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A look inside The Jazz Gallery

Photo courtesy of the artist.

It may come as some surprise that trumpeter Nabaté Isles, an accomplished and (by some standards) mid-career musician, just recently released his first album as a leader. That, in large part, is due to Isles’ career in the world of sports media, production, and entertainment, having been the host of So Much to Talk about on Manhattan cable, SiriusXM’s NBA Radio, and winner of both ESPN’s Stump The Schwab and Crackle/NBC Sports’ Sports Jeopardy. Leading two careers at once, Isles is no stranger to music, having played in big bands lead by Christian McBride, Oliver Lake, Mike Longo, and Charli Persip. His musical upbringing includes all forms of jazz, R&B, pop, Motown, as well as exposure to classical music from his time at Eastman school of Music.

Isles held nothing back on his debut solo release, Eclectic Excursions, produced by Sam Barsh. Featuring sixteen tracks with myriad influences, the album includes an outrageous lineup, far too long to list here in its entirety, but including such notables as Christian McBride, Nate Smith, Ben Williams, Johnathan Blake, Jimmy Owens, David Gilmore, Stacy Dillard, Jaleel Shaw, Frank Lacy, Alita Moses, and Michael Mayo. We spoke with Isles via phone about the full intersection of influences and experiences represented by his new album.

TJG: How goes the preparation for the show?

Nabaté Isles: It’s going well, I’m looking forward to it. We’re doing pretty much all music from the record, and most of the cats that were on the album are playing on the show.

TJG: You’re kidding! There were so many people on the album, how could they all fit on that stage?

NI: [Laughs] It’s going to be a somewhat condensed group, including Stacy Dillard on saxophones, David Gilmore on guitar, Adam Klipple on keyboards, Ben Williams on bass, Johnathan Blake and Jaimeo Brown on drums, all of whom were on the record except Jaimeo, who couldn’t make it. We’ll also have Jimmy Owens, of course, my musical dad, and flautist Elsa Nilsson.

TJG: That’s still only a fraction of the people on Eclectic Excursions—you really pulled out all the stops for this album. How did you keep track of the logistics involved? I imagine it must have taken a lot of work.

NI: I have to tell you, it actually didn’t take a lot of work. Everything went off without a hitch. Around May of 2017, I wrote down a list of everyone who I wanted to be on the album, and then contacted them to ask about the last week of November, after Thanksgiving weekend, because a lot of people are in town during that time, yet not much is happening then. Basically, everyone was free to do the session, which was amazing. Johnathan Blake, David Gilmore, Jaleel Shaw, we go back more than twenty years, and it was great to be able to bring them all together. The planning and organizational process beforehand, now that took time. I wanted to make sure everything was straight for these cats to feel comfortable and relaxed in the studio. We did two major days at The Bunker Studio. I came up with a schedule based on who was playing what, because I didn’t want many people waiting around. It was kind of like a Rubik’s Cube, getting all of the colors organized together.

TJG: So, sixteen tracks over two days? That’s wild.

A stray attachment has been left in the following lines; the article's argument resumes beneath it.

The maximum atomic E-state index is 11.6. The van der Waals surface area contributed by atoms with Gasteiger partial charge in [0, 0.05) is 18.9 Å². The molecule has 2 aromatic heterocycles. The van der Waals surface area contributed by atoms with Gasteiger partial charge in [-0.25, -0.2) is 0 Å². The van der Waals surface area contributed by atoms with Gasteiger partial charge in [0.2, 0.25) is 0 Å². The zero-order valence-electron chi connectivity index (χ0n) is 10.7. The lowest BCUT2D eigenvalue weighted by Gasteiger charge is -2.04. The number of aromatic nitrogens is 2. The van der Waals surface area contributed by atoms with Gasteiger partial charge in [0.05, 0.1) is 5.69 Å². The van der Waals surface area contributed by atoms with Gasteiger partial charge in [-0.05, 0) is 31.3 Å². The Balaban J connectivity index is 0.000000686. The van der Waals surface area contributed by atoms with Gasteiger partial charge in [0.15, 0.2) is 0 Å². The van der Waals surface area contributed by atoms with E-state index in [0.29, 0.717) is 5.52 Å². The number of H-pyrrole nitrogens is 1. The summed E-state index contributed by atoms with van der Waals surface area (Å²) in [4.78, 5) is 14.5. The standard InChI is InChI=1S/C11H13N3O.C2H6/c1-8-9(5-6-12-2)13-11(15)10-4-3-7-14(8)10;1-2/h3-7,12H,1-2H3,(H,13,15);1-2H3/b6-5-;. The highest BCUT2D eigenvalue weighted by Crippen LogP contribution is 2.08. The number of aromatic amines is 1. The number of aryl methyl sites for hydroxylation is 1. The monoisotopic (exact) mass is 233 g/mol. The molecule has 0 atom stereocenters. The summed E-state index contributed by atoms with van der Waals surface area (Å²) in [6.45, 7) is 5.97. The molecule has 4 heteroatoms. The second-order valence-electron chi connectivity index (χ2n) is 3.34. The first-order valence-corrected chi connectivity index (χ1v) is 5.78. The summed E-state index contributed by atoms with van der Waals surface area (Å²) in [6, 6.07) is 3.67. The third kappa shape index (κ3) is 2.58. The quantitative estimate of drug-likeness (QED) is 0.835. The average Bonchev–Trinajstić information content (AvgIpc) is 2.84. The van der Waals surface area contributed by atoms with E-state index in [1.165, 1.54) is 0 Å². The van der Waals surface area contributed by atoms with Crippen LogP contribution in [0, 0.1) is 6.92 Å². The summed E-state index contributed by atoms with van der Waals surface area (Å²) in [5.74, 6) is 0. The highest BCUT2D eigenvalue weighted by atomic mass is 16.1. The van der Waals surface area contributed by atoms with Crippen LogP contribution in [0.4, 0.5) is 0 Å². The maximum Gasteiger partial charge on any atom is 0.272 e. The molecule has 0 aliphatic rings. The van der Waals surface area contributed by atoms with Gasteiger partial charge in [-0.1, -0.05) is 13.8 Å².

NI: It was, man. We actually did ten tracks over those two days, then booked another date in January to finish all of the other elements and overdubs, with Elena Pinderhughes and a few others. But the majority of the tracks on the album were recorded during those two November days. It worked out beautifully, I’m so happy with the music and everyone who recorded on it. I was very influenced by Quincy Jones and his records: When you talk about eclectic, he’s the one. Body Heat, The Dude, Walking in Space, Back on the Block, these albums influenced me to have jazz and improvisational music as the root, and all of the other elements of American music that stem from jazz and improvisation as the branches. Eclectic Excursions is all about going on a journey with those branches, those musical elements, all with improvisation and groove at the root.

TJG: Did your time in Christian McBride’s Big Band teach you a lot about getting people together, musically and logistically?

NI: Oh yes. Being in Christian’s big band, and big bands lead by Oliver Lake, Mike Longo, Charli Persip, and others, taught me not only about logistical execution, but about community, about family. Each of those bands are like family to me, and I wanted to bring that atmosphere to the album by including musicians I’ve toured with, played with, hung out with for so long. That family and community feeling was so important to me in cultivating this album.

TJG: I checked out a recent interview you did with Couleurs Jazz where they asked “What is Jazz?” You replied “Jazz is honesty,” and talked about how it celebrates our ability to express and share our experiences. I wonder how that idea more specifically relates to this album.

NI: I’ve been influenced by so many types of music throughout my life, and this album comes from the standpoint that I’ve always marched to my own drum. I’ve never believed in just fitting in: I’ve always been honest about who I am and what I’m about. I was twelve or thirteen when I started to really want to play, and was influenced by the golden age of hip hop and R&B in the 80s and 90s. My mother got me hip to music from Motown and Atlantic Records, Aretha Franklin, Quincy Jones, Michael Jackson, Ohio Players, the groove stuff, all those great artists.